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Pyranha Firecracker – First Impression Review

Recently I got to tryout Pyranha’s latest river-play half slice, the Firecracker.

Pyranha Firecracker - First Impression Review
Pyranha Firecracker – First Impression Review

The Firecracker has been hotly awaited since it was first announced at the Paddle Sports Show back in 2022. There were lots of questions about the boat and how it sat within Pyranha’s line up, not least how it stacked up against the Ripper and Ripper 2. It’s fair to say it split opinion between those who were struggling to see the point of it, and those who were really looking forward to it. I have to admit I was on the more sceptical end of things.

The Firecracker has now finally been released to the public, and I recently got to try one out. So, what is the Firecracker? It’s what Pyranha term a “half size half slice”. Currently it is only available in one size, the 242, which equates to a medium in normal parlance. A smaller size is on its way very soon, while a larger size will be available later in the summer.

The 242 size is 7’11” long (242cm), 26” wide (66cm), and has a volume of 259l (68 US gallons). This sort of specification brings with it some inevitable comparisons with the Jackson Antix 2.0, and indeed on first viewing they appear very similarly aimed boats. The Firecracker is around 2” shorter than the medium Antix 2.0 and has two gallons more volume. Recommended paddler weight for the Firecracker 242 is between 60-90kg (135-200lb). At 65kg I’m on the low end for the current size, although with sopping wet kit on I guess I’m closer to 67-68kg.

I have a lot of experience of the medium Ozone, another boat I’m technically on the low end for. I spend a lot of time in a freestyle boat, so my taille skills in longer boats is a bit hit and miss, so I’ll be making a few comparisons with that boat. I got into the Firecracker for a short session on a very low level Dee, so this won’t be a detailed review, rather a short first impression of the boat. I hope to get into a size small for a proper comparison very soon, hopefully on some chunkier water.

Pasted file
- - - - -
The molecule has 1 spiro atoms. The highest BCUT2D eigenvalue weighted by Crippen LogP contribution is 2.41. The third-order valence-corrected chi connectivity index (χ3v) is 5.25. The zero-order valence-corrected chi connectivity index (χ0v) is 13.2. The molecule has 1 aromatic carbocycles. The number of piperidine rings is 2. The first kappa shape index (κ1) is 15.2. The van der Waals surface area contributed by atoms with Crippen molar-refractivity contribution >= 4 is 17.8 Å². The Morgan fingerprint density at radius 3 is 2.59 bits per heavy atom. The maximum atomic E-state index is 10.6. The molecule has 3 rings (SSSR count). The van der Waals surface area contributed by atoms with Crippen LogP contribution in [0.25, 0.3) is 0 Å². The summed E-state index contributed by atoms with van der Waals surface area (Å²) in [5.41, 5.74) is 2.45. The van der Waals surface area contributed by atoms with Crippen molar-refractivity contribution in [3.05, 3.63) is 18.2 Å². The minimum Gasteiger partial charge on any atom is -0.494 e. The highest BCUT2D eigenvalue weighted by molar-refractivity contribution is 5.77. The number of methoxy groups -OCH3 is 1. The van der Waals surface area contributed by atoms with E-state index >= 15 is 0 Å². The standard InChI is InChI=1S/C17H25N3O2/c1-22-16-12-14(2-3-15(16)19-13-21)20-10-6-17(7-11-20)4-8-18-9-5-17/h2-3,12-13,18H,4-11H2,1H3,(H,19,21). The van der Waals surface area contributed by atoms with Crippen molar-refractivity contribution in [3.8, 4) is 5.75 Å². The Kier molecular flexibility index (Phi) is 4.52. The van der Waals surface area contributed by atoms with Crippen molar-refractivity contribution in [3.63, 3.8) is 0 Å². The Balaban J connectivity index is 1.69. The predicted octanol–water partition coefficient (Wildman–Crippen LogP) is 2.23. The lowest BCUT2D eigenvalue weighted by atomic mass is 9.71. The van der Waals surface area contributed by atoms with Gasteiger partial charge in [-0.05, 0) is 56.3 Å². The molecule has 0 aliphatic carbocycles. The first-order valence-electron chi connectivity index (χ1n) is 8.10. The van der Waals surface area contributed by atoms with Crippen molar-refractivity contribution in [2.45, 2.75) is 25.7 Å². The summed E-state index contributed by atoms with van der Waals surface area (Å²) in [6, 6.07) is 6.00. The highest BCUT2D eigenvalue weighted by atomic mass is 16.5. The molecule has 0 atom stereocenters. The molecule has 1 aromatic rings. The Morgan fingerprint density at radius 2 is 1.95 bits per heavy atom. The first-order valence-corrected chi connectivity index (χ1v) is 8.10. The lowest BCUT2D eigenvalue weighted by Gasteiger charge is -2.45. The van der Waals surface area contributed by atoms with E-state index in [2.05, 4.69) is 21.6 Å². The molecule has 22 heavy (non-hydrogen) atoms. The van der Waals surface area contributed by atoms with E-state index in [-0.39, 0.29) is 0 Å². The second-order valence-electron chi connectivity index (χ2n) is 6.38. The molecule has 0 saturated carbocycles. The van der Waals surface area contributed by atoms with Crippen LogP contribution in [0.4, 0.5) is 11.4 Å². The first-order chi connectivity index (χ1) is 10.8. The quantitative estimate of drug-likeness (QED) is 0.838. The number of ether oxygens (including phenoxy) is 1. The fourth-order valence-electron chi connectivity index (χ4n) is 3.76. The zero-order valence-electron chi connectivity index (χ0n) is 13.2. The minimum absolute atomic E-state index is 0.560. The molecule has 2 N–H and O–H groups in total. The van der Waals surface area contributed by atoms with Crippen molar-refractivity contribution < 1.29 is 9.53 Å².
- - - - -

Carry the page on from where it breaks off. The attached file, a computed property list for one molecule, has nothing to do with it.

I have to admit that, given I’m on the low end of the weight scale, I wasn’t expecting a whole lot from the Firecracker. However, from the first point I got into the boat I felt right at home. I was surprised to find that the 242 size felt absolutely right, a bit like putting on an old comfy jumper. I’ve always struggled with boats feeling either too big or too small, and from the outset the Firecracker felt pretty much smack on for me.

I did a few ferry glides to get a feel for it, and found that it was a very smooth boat to paddle and very easy to control. It isn’t the fastest boat, so it most definitely won’t be an attainment machine, but it just felt very composed and balanced. Edge to edge offered no surprises, and the secondary stability felt very good and solid.

I followed up by trying a few tailies. It took me a few goes to find the sweet spot, but once I did I was pleasantly surprised at how much easier it was to get the tail under than the medium Ozone. I became a lot better as the day went on, even managing to get two-three spins out of it on the outflow from bottom wave at Mile End Mill, something I’ve always been hopeless at, even in the Ozone. It felt controlled throughout, even when I messed up. I wasn’t able to try the Firecracker going through any serious features due to the low river levels, however the couple of small drops that were on offer showed that the boat was super easy to lift the nose up on for sweep style boofs. It’ll be interesting to see how it handles if you miss your stroke timing and plug. Likely in powerful features back looping may be an issue given the short stern compared to the Ripper, but then this isn’t a boat you’ll be using as your main creeking machine. The bottom wave/hole at the mill site was, as I say, very low. But, at this level it is actually a nice feature to play in, and a good place to play around in a boat for the first time. I found that on edge in the hole part of the feature the boat felt very composed and not grabby, even when early on when I was discovering where it felt best.